Show the home configuration using show. You do not need to specify a configuration input.


Modify the configuration and set the second joint position to pi/2. Show the resulting change in the robot configuration.

config(2).JointPosition = pi/2;

Create random configurations and show them.


Use the Denavit-Hartenberg (DH) parameters of the Puma560® robot to build a robot. Each rigid body is added one at a time, with the child-to-parent transform specified by the joint object.

The DH parameters define the geometry of the robot with relation to how each rigid body is attached to its parent. For convenience, setup the parameters for the Puma560 robot in a matrix[1]. The Puma robot is a serial chain manipulator. The DH parameters are relative to the previous row in the matrix, corresponding to the previous joint attachment.

dhparams = [0   	pi/2	0   	0;
            0.4318	0       0       0
            0.0203	-pi/2	0.15005	0;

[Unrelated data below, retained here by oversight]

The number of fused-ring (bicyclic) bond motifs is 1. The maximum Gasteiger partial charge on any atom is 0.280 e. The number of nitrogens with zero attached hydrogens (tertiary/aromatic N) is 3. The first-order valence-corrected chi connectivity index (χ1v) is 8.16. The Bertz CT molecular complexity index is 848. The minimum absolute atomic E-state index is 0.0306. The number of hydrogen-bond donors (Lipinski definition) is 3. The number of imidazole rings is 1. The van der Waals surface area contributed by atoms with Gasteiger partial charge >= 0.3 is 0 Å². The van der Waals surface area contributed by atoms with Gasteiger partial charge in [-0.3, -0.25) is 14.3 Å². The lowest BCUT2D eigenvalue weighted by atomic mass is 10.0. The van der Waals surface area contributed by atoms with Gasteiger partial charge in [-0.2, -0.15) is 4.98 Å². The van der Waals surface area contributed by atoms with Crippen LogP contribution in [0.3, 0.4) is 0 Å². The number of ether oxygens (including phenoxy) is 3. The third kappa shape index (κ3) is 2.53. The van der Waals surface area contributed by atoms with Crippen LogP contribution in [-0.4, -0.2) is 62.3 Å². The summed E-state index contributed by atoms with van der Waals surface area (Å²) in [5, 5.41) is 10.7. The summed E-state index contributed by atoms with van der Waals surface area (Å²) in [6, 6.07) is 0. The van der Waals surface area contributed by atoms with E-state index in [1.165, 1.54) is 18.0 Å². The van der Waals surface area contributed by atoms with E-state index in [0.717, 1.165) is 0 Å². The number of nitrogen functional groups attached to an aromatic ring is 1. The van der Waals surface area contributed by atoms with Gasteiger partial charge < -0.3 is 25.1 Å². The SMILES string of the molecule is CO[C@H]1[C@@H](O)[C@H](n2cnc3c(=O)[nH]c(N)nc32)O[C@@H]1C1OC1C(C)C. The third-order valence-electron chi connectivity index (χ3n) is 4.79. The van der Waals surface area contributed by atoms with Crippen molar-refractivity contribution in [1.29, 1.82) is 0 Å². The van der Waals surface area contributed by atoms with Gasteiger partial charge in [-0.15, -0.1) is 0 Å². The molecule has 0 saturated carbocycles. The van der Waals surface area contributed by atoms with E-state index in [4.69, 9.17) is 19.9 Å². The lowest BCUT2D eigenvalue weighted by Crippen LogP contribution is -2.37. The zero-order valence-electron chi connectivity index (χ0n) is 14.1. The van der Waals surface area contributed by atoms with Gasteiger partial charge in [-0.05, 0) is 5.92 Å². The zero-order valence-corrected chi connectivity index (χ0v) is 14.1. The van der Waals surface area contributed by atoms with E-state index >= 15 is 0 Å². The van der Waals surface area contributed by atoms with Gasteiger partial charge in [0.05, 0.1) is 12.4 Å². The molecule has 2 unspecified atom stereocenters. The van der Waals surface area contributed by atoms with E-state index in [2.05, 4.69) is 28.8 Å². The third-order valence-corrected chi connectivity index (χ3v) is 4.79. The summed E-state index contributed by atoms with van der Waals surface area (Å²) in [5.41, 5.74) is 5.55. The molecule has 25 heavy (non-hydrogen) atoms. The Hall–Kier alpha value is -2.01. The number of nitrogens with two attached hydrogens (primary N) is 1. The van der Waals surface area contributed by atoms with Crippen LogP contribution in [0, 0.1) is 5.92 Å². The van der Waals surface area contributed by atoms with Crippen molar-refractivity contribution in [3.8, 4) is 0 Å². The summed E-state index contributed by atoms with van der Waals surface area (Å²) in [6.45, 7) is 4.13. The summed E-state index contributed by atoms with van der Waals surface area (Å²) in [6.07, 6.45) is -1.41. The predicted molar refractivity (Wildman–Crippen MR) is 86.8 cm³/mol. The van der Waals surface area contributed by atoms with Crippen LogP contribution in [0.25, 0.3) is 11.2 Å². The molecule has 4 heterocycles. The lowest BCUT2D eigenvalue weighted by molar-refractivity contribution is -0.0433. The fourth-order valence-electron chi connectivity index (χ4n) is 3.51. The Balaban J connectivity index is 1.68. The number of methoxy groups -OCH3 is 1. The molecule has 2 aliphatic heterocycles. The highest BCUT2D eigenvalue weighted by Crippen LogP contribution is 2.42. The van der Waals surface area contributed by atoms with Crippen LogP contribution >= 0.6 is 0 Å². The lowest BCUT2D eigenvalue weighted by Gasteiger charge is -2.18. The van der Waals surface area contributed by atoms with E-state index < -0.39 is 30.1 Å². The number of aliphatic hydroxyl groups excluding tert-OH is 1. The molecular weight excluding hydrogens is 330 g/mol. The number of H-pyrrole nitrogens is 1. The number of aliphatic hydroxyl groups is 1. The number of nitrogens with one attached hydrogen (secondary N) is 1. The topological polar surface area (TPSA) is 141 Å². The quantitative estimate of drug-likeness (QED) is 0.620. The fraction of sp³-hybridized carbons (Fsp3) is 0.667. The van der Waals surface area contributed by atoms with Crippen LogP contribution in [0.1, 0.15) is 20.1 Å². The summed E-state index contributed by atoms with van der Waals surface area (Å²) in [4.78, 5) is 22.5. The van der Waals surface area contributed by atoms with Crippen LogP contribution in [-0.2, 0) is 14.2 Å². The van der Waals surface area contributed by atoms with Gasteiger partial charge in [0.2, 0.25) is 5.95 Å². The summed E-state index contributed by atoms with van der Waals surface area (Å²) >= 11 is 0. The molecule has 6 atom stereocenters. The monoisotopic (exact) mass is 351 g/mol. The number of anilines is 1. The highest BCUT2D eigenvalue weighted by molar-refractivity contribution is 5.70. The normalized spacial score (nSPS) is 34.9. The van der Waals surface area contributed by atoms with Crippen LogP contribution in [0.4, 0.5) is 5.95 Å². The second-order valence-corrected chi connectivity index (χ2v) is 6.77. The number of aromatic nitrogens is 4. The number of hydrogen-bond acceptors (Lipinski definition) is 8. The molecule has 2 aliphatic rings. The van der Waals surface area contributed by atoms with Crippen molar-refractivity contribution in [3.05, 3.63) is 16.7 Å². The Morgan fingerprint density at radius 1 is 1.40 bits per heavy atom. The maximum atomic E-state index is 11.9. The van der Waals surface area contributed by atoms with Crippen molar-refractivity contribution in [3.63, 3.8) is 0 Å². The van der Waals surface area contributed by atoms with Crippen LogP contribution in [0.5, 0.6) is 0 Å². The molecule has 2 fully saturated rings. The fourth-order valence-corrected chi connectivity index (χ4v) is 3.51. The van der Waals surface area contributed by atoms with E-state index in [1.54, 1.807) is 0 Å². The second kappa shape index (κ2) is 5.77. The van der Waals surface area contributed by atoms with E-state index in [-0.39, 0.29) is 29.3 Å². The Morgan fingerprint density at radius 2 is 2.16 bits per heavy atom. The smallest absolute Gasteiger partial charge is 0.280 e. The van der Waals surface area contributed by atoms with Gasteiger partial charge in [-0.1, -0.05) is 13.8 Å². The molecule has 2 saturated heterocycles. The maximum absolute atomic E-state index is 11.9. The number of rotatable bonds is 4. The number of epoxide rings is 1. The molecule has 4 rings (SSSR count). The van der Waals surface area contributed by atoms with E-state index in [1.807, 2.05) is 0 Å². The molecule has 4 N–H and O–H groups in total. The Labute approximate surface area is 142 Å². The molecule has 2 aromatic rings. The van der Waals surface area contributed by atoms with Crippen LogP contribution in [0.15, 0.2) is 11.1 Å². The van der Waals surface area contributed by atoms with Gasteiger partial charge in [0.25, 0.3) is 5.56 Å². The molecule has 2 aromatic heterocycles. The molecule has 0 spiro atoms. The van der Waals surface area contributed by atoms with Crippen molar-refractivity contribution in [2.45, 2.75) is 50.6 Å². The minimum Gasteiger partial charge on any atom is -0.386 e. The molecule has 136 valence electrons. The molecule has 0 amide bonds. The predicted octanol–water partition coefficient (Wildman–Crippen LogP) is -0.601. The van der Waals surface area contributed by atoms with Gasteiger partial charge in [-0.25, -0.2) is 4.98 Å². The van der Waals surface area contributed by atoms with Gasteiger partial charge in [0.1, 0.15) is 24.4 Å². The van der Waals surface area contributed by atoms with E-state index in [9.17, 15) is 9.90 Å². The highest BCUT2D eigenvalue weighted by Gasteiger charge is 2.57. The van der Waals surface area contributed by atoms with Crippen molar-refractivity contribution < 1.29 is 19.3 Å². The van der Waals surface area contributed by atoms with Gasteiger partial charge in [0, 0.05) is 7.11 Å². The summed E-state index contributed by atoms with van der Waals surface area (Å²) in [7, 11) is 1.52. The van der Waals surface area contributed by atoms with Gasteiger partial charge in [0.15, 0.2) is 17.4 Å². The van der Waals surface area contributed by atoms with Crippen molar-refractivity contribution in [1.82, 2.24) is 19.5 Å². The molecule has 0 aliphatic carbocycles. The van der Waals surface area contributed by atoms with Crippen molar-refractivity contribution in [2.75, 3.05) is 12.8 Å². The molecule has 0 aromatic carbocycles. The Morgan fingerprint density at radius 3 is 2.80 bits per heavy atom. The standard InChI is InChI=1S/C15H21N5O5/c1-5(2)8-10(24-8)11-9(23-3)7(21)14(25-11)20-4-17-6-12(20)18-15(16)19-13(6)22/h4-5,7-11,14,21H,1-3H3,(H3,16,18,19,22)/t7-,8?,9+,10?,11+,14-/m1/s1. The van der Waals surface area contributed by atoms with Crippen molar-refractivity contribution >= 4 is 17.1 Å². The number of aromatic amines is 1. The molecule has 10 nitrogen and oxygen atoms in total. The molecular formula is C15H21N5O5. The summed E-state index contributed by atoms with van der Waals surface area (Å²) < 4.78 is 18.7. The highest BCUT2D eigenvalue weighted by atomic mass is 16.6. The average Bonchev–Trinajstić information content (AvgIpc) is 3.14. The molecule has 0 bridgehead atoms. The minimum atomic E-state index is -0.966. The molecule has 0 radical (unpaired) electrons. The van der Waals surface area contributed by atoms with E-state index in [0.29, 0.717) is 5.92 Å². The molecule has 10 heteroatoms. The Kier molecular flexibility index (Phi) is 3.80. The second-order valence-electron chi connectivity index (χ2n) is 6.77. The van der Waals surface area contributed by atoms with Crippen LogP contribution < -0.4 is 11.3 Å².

0   	pi/2	0.4318	0;
            0       -pi/2	0   	0;
            0       0       0       0];

Create a rigid body tree object to build the robot.

robot = rigidBodyTree;

Create the first rigid body and add it to the robot. To add a rigid body:

  1. Create a rigidBody object and give it a unique name.

  2. Create a rigidBodyJoint object and give it a unique name.

  3. Use setFixedTransform to specify the body-to-body transformation using DH parameters. The last element of the DH parameters, theta, is ignored because the angle is dependent on the joint position.

  4. Call addBody to attach the first body joint to the base frame of the robot.

body1 = rigidBody('body1');
jnt1 = rigidBodyJoint('jnt1','revolute');

body1.Joint = jnt1;


Create and add other rigid bodies to the robot. Specify the previous body name when calling addBody to attach it. Each fixed transform is relative to the previous joint coordinate frame.